This workshop seeks to bring together these two questions in order to engage in a thorough reconsideration of both the economic sources and the economic outcomes of social movements, with careful attention to how states intermediate each of these processes.

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Info-Metrics Institute Seeks Nominations for Annual Prize

The Info-Metrics Annual Prize in Memory of Halbert L. White, Jr.

The Info-Metrics Institute is pleased to create research prizes, in memory of Professor Halbert L. White, Jr., one of the Institute’s founding members, who passed away on March 31, 2012.

The prizes will reward outstanding academic research by scholars. An award of $2000 will accompany each prize, along with an invitation to become an Institute Research Associate, with the benefits that being an Associate provides. Prize winners will be recognized at regular meetings (either conferences or workshops) held by the Institute.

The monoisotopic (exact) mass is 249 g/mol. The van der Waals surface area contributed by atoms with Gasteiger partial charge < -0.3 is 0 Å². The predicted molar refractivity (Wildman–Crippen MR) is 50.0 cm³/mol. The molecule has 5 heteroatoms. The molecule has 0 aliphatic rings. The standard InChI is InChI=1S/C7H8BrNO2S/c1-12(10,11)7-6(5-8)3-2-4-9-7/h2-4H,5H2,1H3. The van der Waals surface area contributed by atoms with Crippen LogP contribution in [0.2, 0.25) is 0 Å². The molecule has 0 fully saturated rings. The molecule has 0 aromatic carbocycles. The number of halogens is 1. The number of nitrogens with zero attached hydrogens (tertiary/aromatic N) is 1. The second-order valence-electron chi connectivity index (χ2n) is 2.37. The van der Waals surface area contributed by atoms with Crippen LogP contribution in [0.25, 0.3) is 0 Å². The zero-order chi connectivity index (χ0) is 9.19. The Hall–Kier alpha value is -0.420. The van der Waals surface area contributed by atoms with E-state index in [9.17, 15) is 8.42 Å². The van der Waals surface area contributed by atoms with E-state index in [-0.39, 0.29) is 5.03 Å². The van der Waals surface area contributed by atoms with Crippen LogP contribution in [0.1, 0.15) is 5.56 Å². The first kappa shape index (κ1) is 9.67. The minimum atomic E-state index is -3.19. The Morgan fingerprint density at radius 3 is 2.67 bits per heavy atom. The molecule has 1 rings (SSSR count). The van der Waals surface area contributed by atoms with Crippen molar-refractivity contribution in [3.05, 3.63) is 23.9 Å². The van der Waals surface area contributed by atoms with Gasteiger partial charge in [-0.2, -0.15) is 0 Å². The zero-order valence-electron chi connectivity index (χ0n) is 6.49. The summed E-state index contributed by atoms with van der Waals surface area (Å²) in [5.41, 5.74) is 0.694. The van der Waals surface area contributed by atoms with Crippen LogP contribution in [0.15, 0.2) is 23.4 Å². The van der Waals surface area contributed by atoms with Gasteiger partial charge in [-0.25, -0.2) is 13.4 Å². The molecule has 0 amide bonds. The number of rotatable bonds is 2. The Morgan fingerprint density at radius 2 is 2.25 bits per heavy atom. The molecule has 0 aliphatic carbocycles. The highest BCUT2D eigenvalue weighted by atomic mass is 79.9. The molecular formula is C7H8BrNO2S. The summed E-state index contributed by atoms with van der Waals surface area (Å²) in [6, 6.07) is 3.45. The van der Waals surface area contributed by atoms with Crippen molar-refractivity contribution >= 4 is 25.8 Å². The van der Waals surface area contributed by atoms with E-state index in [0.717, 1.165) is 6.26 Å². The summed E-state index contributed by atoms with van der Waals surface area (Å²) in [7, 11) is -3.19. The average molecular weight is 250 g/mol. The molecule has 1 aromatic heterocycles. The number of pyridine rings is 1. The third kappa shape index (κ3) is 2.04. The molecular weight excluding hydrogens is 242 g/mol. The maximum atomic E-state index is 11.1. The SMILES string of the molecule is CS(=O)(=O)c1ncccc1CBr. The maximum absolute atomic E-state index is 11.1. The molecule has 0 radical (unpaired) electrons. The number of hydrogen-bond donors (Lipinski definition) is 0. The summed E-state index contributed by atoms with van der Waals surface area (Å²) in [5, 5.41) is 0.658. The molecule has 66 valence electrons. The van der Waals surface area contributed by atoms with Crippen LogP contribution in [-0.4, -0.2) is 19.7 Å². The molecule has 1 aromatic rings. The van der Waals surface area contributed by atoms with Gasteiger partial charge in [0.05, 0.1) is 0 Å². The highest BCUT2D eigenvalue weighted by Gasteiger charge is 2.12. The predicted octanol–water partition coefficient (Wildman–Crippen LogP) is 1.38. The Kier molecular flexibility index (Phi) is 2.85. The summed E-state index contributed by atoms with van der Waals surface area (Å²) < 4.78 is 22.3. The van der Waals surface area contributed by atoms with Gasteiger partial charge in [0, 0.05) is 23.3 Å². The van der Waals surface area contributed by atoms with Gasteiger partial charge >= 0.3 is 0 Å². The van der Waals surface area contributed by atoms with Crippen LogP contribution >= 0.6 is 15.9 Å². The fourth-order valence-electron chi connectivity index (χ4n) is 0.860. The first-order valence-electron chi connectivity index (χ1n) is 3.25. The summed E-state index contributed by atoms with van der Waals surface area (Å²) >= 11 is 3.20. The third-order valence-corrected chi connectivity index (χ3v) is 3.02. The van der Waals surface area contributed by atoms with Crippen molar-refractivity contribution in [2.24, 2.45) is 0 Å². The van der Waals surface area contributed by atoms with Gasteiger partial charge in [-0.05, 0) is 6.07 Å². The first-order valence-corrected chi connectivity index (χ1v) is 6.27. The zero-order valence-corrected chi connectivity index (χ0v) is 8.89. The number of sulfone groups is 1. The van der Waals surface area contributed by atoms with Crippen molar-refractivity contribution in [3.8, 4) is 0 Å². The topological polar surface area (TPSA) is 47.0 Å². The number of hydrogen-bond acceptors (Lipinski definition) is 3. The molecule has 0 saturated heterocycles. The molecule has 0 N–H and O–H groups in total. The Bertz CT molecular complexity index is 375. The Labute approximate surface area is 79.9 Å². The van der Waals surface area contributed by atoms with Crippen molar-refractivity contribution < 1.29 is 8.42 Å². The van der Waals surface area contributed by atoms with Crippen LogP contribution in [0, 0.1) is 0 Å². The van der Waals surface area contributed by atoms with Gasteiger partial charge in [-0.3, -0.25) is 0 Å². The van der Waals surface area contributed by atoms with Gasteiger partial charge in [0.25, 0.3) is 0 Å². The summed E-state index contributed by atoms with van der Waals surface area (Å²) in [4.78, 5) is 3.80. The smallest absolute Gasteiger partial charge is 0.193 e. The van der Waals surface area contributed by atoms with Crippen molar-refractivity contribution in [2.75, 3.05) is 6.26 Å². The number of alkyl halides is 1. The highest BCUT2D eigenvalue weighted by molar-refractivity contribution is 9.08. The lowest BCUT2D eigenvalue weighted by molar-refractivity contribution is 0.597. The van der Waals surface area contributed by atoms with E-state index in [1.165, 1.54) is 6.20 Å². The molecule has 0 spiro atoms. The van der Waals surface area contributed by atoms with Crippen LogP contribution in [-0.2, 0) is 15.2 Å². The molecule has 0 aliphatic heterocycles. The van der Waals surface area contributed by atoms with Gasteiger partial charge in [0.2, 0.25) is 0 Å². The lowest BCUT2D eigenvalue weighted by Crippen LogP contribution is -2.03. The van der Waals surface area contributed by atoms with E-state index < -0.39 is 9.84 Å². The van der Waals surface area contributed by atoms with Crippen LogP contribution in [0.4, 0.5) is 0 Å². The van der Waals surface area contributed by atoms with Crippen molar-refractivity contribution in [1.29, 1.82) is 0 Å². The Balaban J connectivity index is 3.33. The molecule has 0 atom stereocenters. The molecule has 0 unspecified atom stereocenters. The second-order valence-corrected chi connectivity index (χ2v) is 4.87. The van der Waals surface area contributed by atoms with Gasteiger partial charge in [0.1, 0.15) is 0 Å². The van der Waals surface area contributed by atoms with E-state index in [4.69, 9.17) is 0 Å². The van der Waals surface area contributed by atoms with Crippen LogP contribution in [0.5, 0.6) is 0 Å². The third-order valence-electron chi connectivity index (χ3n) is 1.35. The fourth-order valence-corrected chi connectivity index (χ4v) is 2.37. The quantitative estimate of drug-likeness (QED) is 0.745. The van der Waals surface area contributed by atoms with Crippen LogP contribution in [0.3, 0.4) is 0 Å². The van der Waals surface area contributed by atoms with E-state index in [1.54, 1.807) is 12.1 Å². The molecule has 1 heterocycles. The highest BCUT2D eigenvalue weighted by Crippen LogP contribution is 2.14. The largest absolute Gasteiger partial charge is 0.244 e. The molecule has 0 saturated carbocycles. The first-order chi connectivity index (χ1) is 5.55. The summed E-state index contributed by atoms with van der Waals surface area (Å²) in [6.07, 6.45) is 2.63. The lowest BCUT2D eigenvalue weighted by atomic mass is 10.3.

We seek nominations of researchers from any discipline who:

  1. Have done outstanding work developing or applying statistical information-theoretic methods, which has had (or is likely to have) significant impact.
  1. Have earned their doctorates during the past decade.

The Institute envisions awarding two or three inaugural prizes, hopefully spanning multiple disciplines.

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Seeking Participants for UIUC Study on Fatherhood, Parenting, and Families

Researchers at the University of Illinois at Urbana-Champaign are conducting a study on fatherhood, parenting, and families.
Would the study be a good fit for me?
This study might be a good fit for you if:
* You are married and/or cohabitating and have children 12 and younger